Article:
It is clear that
- (i) σ1σ3 = σ3σ1,
while the following two relations are not quite as obvious:
- (iia) σ1σ2σ1 = σ2σ1σ2,
- (iib) σ2σ3σ2 = σ3σ2σ3
(these can be appreciated best by drawing the braid on a piece of paper). It can be shown that all other relations among the braids σ1, σ2 and σ3 already follow from these relations and the group axioms.
Generalising this example to n strands, the group Bn can be abstractly defined via the following presentation:
where in the first group of relations 1 ≤ i ≤ n−2 and in the second group of relations, |i − j| ≥ 2. This presentation leads to generalisations of braid groups called Artin groups. The cubic relations, known as the braid relations, play an important role in the theory of Yang–Baxter equation.
- The braid group B1 is trivial, B2 is an infinite cyclic group Z, and B3 is isomorphic to the knot group of the trefoil knot – in particular, it is an infinite non-abelian group.
- The n-strand braid group Bn embeds as a subgroup into the (n+1)-strand braid group Bn+1 by adding an extra strand that does not cross any of the first n strands. The increasing union of the braid groups with all n ≥ 1 is the infinite braid group B∞.
- For n ≥ 3, Bn contains a subgroup isomorphic to the free group on two generators.
- There is a homomorphism Bn → Z defined by σi ↦ 1. So for instance, the braid σ2σ3σ1−1σ2σ3 is mapped to 1 + 1 − 1 + 1 + 1 = 3.
Interactions of braid groups
Relation with symmetric group and the pure braid group
By forgetting how the strands twist and cross, every braid on n strands determines a permutation on n elements. This assignment is onto, compatible with composition, and therefore becomes a surjective group homomorphism Bn → Sn from the braid group into the symmetric group. The image of the braid σi ∈ Bn is the transposition si = (i, i+1) ∈ Sn. These transpositions generate the symmetric group, satisfy the braid group relations, and have order 2. This transforms the Artin presentation of the braid group into the Coxeter presentation of the symmetric group:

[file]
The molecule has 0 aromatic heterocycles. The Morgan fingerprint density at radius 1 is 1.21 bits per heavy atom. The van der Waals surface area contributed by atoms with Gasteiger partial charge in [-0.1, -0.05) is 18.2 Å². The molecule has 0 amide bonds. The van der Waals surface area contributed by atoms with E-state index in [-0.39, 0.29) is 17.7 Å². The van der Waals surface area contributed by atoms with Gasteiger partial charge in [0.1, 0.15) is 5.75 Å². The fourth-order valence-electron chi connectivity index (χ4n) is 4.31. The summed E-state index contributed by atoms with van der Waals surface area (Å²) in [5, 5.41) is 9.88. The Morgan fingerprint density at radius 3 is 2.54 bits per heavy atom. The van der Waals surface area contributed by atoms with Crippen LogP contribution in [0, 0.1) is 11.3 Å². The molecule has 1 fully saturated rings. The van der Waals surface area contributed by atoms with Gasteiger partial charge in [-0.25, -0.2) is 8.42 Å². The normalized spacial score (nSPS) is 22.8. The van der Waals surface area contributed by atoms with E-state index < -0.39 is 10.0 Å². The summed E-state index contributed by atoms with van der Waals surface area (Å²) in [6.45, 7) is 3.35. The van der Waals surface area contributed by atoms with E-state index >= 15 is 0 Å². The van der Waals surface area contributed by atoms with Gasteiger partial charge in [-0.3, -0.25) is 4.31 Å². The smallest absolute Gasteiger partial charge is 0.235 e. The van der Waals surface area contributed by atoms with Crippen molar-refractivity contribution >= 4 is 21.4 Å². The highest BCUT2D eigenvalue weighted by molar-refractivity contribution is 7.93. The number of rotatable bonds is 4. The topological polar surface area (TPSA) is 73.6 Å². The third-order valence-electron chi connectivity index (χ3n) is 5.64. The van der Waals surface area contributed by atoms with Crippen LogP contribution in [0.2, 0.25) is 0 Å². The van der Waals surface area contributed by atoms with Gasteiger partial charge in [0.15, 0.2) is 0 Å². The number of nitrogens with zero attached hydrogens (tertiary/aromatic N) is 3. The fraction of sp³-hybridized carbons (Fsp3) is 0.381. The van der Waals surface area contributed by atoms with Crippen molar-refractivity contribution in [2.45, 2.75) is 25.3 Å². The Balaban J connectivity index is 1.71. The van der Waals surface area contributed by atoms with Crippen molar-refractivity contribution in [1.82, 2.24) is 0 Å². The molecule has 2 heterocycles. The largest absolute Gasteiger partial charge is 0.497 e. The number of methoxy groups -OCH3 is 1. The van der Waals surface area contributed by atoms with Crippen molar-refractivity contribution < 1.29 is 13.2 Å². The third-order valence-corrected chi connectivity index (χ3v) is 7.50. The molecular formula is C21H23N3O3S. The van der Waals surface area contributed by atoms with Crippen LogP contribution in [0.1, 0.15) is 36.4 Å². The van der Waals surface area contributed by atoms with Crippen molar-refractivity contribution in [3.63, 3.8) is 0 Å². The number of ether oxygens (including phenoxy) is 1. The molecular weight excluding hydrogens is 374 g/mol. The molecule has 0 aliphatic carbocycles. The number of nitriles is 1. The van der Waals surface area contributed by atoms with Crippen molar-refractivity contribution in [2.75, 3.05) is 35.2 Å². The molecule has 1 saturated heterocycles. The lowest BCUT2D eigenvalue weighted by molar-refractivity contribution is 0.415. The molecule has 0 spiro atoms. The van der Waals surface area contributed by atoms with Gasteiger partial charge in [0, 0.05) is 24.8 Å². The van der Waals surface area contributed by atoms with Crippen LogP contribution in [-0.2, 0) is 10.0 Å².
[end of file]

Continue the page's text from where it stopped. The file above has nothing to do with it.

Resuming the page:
The kernel of the homomorphism Bn → Sn is the subgroup of Bn called the pure braid group on n strands and denoted Pn. In a pure braid, the beginning and the end of each strand are in the like positions. Pure braid groups fit into a short exact sequence
This sequence splits and therefore pure braid groups are realized as iterated semi-direct products of free groups.
Relation between B3 and the modular group
Furthermore, the modular group has trivial center, and thus the modular group is isomorphic to the quotient group of B3 modulo its center, Z(B3), and equivalently, to the group of inner automorphisms of B3.
Here is a construction of this isomorphism. Define
From the braid relations it follows that a2 = b3. Denoting this latter product as c, one may verify from the braid relations that
implying that c is in the center of B3. Let C denote the subgroup of B3 generated by c, since C ⊂ Z(B3), it is a normal subgroup and one may take the quotient group B3/C. We claim B3/C ≅ PSL(2, Z); this isomorphism can be given an explicit form. The cosets σ1C and σ2C map to
where L and R are the standard left and right moves on the Stern-Brocot tree; it is well known that these moves generate the modular group.
Alternately, one common presentation for the modular group is
Mapping a to v and b to p yields a surjective group homomorphism B3 → PSL(2, Z).